Biology and Biomedical Sciences: Neurosciences
Date of Award
Doctor of Philosophy (PhD)
Chair and Committee
In mammals, the suprachiasmatic nuclei: SCN) in the ventral hypothalamus function as a circadian pacemaker, controlling daily rhythms in behavior and physiology. Together the SCN contain approximately 20,000 neurons that maintain rhythms in firing rate and gene expression. Previous studies led to the assumption that single SCN neurons are capable of self-sustained circadian rhythms. Whether and which SCN neurons can maintain cell-autonomous daily oscillations has not been extensively tested. We measured PERIOD2::LUCIFERASE expression in isolated SCN neurons over multiple days to determine if all SCN neurons were circadian. We then examined neuropeptide content of the recorded neurons. We found that when isolated physically or with a blocker of cell-cell communication, SCN neurons expressed a range of circadian periods, amplitudes, and abilities to sustain cycling. Surprisingly, most cells were sloppy oscillators, switching from rhythmic to arrhythmic or vice versa throughout their lifetime. We also found no evidence for a class of circadian-pacemaker neurons in the SCN based on neuropeptide expression. We conclude that while all SCN neurons are capable of cell-autonomous rhythms, they are intrinsically sloppy with network interactions dramatically increasing the number of circadian neurons. We next used a mathematical model of the mammalian circadian clock to determine whether rates of gene transcription, protein translation, degradation or phosphorylation might explain the ability of SCN neurons to switch between circadian and arrhythmic behaviors. We found that rhythmicity was more sensitive to the rates of protein translation and degradation. We next tested what effect having neurons with different intrinsic circadian behaviors would have on population synchrony. We simulated cells of known circadian phenotypes: e.g. arrhythmic, damped, or self-sustained) in a pattern defined by small-world network properties and varied the positions and proportions of each oscillator type. We found that increasing the number of damped oscillators or placing them in highly connected locations within the network both augmented the rate at which the network synchronized. We conclude that the SCN likely benefit from a heterogeneous population of oscillators, especially when recovering from an environmental perturbation that causes desynchrony. Finally, we generated and characterized two independent lines of transgenic mice to test the role of vasoactive intestinal polypeptide: VIP) neurons in circadian rhythmicity. These mice express Yellow Fluorescent Protein: YFP) under the control of a fragment of the VIP promoter in VIP neurons of the SCN, neocortex, olfactory bulbs, and enteric nervous system. We crossed these mice to generate a line in which VIP neurons are targeted for deletion using Cre-mediated recombination upon addition of tamoxifen. We observed successful deletion of VIP neurons in cultured SCN explants, but have no evidence to date for deletion of SCN neurons in vivo using a variety of protocols. We conclude that our construct is faithfully expressed in VIP neurons and that in vitro experiments show promising results for further study.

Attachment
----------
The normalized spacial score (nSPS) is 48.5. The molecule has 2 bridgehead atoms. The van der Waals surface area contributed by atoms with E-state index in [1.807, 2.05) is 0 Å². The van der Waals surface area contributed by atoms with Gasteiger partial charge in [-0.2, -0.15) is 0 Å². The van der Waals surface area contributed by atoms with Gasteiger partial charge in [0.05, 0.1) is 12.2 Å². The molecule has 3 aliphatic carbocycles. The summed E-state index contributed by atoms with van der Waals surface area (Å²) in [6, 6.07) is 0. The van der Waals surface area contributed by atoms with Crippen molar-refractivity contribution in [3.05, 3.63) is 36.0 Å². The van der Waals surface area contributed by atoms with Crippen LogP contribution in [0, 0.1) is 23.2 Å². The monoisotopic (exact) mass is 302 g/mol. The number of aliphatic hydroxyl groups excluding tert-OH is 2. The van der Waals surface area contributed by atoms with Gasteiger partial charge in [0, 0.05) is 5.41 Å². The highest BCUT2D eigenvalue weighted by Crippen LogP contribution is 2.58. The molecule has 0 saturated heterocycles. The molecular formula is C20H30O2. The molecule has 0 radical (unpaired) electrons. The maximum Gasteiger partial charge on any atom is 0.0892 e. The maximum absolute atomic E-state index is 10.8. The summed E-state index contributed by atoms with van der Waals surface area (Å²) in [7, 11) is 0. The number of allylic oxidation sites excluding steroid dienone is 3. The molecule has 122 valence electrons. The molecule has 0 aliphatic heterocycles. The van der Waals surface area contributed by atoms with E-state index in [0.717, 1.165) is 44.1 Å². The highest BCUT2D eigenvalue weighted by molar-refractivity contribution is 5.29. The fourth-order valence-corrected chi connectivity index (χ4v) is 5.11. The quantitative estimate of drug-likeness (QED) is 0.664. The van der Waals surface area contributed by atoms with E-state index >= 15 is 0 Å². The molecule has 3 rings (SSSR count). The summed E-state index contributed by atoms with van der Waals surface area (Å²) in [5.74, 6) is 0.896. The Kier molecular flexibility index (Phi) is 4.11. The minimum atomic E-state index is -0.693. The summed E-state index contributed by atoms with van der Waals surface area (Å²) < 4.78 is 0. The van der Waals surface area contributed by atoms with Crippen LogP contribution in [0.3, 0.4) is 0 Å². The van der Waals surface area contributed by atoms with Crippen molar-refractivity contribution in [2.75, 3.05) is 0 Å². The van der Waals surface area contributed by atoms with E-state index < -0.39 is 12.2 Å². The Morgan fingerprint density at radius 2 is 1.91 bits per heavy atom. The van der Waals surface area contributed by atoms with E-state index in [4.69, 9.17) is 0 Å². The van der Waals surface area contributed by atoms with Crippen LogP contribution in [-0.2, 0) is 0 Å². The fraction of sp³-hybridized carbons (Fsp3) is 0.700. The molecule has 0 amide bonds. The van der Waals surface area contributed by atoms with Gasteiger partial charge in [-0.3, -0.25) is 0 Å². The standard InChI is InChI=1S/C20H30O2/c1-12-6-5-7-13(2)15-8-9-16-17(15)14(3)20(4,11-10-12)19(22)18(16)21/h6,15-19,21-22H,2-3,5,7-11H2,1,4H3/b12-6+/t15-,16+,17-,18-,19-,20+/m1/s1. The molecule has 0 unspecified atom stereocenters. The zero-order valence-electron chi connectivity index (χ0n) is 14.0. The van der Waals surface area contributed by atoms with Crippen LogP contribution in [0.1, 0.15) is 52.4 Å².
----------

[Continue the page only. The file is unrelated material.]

Webb, Alexis, "Pacemaker Heterogeneity in the Suprachiasmatic Nucleus: Origins and Network Implications" (2010). All Theses and Dissertations (ETDs). 371.
Permanent URL: http://dx.doi.org/10.7936/K71834J8